The 5th U.S. Circuit Court of Appeals on Friday overturned a district judge who had sided with Google. U.S. District Judge Henry T. Wingate ruled last year that the unit of Alphabet Inc. didn’t have to answer a subpoena by Mississippi Attorney General Jim Hood.

Hood began complaining in 2012 that Google wasn’t doing enough to prevent people from breaking the law. In October 2014, he sent a 79-page subpoena demanding Google produce information about a wide range of subjects, including whether Google helps criminals by allowing its search engine to lead to pirated music, having its autocomplete function suggest illegal activities and sharing YouTube ad revenue with the makers of videos promoting illegal drug sales. Instead of complying, Google sued.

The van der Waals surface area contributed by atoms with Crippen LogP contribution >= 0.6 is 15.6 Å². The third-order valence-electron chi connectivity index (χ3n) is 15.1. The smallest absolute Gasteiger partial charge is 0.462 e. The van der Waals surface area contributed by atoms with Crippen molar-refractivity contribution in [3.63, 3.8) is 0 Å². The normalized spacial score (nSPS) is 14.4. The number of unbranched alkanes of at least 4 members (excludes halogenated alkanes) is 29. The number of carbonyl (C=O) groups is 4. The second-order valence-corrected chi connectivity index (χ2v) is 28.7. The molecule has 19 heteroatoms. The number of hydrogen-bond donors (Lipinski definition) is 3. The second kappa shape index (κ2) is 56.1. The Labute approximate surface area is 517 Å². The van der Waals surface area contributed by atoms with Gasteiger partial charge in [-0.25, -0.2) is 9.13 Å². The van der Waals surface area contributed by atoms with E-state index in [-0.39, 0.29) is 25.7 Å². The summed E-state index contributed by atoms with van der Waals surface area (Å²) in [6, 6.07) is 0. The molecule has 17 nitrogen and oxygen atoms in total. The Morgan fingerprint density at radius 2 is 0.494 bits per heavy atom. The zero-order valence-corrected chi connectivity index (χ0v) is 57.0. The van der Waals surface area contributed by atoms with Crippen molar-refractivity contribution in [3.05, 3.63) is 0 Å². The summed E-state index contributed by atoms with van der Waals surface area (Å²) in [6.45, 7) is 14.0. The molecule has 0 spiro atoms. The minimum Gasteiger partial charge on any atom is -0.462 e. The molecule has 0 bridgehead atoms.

The appeals court also dissolved the lower judge’s injunction that had barred Hood from bringing any civil or criminal lawsuits against the Mountain View, California-based company, saying that a mere subpoena wasn’t enough to rule that Hood was acting in bad faith.

“This injunction covers a fuzzily defined range of enforcement actions that do not appear imminent,” Chief Circuit Judge Carl E. Stewart wrote for a three-judge panel. “We cannot on the present record predict what conduct Hood might one day try to prosecute under Mississippi law.”

The judges also noted that Hood would have to go to state court to force Google to comply with the administrative subpoena and that Google could challenge Hood’s requests then.

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